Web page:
The Spring Edition
WINNER: The theme for this month’s photo challenge is spring. The winning entry is “Weeping Cherry Tree,” by New Jersey author and photographer Laury A. Egan.
Egan grew up around art and art-making. Her mother was a painter; hence, as a child, Egan was always surrounded by visual art. She started writing at a very young age — first, poetry and short stories, and then a novel. Yet, when it came time to decide about college, she chose visual arts over creative writing. “Why? I still don’t know,” she says, “but, as a result, my career start has switched over into the visual arts, and I took up photography as part of my class in graphic design.”
Yet, writing and photography have always “intertwined in an interesting way” in Egan’s work. “I think, as a photographer, you are more attuned to the little details of your environment,” she says. “As a result, oftentimes that “sashay[s] into verbal descriptions” — in a poem or a setting that she uses in one of her novels.
That kind of creative dynamic between the two art forms also marks Egan’s “Weeping Cherry Tree” photograph — the winning entry of this month’s photo challenge—as well as the poem it inspired.
In crisp spring air weeping cherry trees cascade pink onto a green lake; wind skims surface, pleating landscape into squares of jeweled mosaic, into reflective magic.
Weighted with blossoms, black branches bow to the ground, surrendering with humility and grace.
On a gray bench, embraced by swaying boughs, I sit, longing to learn the lessons of these trees, to be an errant petal light as flute music, or a trout, breaking the skin of water, flippant with joy.
I listen as a far-off whippoorwill calls and wish I were a bird so that I might answer.
© 2009 Laury A. Egan, Snow, Shadows, a Stranger (FootHills Publishing)
The story behind the cherry tree image is itself a story about spring. She was in Holmdel Park on a bright and sunny day when she noticed the cherry trees. They were “quintessentially spring, cheerful and bright,” she says. Hence, she decided to capture a few images and then submit them to this month’s photo contest. “Spring is a time of great beauty,” she adds. “Yet, there’s something about a weeping cherry tree, with its cascading structure, that is both beautiful and also a little sad.”
This “mixture of moods” is also present in a dramatic portrait of Egan’s “Rhododendrons” captured against the fog. The softbox effect created in this particular image adds to the mysterious mood that it evokes.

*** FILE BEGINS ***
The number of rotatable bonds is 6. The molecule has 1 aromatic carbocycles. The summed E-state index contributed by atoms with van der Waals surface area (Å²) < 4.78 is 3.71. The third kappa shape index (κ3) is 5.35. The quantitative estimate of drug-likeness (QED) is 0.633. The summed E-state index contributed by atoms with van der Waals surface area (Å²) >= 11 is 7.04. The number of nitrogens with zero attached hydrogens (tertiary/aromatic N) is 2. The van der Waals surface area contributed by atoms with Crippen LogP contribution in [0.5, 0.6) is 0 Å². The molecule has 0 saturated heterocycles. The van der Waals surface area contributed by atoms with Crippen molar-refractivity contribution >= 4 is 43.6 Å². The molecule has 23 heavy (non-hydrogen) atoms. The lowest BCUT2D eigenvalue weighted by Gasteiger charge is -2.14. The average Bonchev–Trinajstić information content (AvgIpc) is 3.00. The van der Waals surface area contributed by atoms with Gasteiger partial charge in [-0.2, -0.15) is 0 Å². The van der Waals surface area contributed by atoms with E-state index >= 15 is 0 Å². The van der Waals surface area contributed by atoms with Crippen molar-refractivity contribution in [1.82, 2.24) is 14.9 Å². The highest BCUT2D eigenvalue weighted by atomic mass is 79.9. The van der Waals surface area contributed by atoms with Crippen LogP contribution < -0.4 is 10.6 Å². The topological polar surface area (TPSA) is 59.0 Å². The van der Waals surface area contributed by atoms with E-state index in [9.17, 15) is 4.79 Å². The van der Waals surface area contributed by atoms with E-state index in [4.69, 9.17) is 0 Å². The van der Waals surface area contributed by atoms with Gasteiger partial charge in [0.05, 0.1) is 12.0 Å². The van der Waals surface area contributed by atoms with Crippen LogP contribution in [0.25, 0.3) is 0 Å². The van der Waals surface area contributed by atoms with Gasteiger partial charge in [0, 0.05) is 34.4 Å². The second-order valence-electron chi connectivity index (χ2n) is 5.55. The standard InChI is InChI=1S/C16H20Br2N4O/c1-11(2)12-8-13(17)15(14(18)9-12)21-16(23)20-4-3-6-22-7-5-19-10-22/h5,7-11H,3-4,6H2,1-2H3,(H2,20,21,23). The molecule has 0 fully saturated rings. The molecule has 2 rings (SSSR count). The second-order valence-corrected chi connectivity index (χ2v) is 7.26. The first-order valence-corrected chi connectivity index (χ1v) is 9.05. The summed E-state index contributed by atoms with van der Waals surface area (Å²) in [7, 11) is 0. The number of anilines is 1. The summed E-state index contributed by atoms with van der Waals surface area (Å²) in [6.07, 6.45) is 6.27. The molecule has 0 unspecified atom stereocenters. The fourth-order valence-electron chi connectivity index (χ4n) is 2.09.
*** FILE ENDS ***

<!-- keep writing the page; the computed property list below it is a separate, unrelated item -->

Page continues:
And yet, perhaps a more familiar mood associated with spring comes to life in “Morley in Spring.” The photograph shows Egan’s basset hound meticulously sniffing the daffodils, taking in the powerful smell of spring, reminding everybody what this season is all about.
Laury A. Egan also teaches fine art photography. She always urges themselves to ask themselves what made them take a certain shot. “If something [makes you] take that image, ask yourself why,” she reiterates. She also encourages her students to capture as many shots as they wish to “get it out of [their] system” and then “hone in” on what it was that stopped them in their tracks to “make” that image.
“As far as writing goes,” she adds, “the main thing is to sit down in your chair and do it.” She advises those who think they “have a novel in them” that “now” is always a good time to start writing that novel.
“You know, I work seven days a week, and so; as a result, I get a lot done. You really do need to be dedicated, patient, and you should go over your work [many, many times].” She edits her novels about forty times. Also, she reads her novels out loud, which is always a good way to pick up on edits that need to be made.
“And the other thing, too, is to get other opinions,” she adds. “[Ask] beta readers or educated friends, or [hire] a developmental editor. If you have a publisher, they often do this, too.” Getting other opinions is important, as is learning the Chicago Manual of Style, learning where to put a comma, and also carefulness and dedication.
“And that’s also true of photography,” she adds, “because you really have to know the structure of a composition in order to really make it work well, and in order to do that, you have to understand the elements of that composition.”
Laury A. Egan is the author of page-turners like The Ungodly Hour, Turnabout, The Swimmer, and many other books. Signed copies of Egan’s books are also available at River Road Books in Fair Haven, NJ.
To find out more about Laury A. Egan’s photographs and books — including The Ungodly Hour, Turnabout, and The Swimmer — visit her online at lauryaegan.com. Her books are also available on Amazon. For signed copies, check out River Road Books in Fair Haven, NJ – riverroadbooks.net.
Other entries worth mentioning:
David Meadow, NJ visual artist (davidmeadow.com): “The Coming of spring reminds me of new birth, light, happiness, and sun.”
The image of the elephant family [Tanzania] is so indicative of spring — a time of rebirth for the planet.
The image of the puffins [Iceland] captures spring as rebirth and new life in that it shows the puffins nesting, waiting to hatch their young. The puffins were nesting on the side of this cliff, waiting to hatch their young. Spring is a time of lush and beautiful colors, and their vibrant orange coloring against the lush green is also very striking.
Rob Silvagni, of NJ: “The coming of spring reminds me of…flowers, of course.”
The images capture Mother Nature coming back to life during the South American spring. The mixture of colorful flowers in the foreground, a pristine river near the bottom of the Andes (on the Chile side), and the tall, snow-covered mountains in the background make for breathtaking, unforgettable sceneries.
Louise Huber, NJ: “The coming of spring reminds me of the warmth of the sun, the beauty of flowers.”
Wild irises, Forge Pond in Brick, NJ.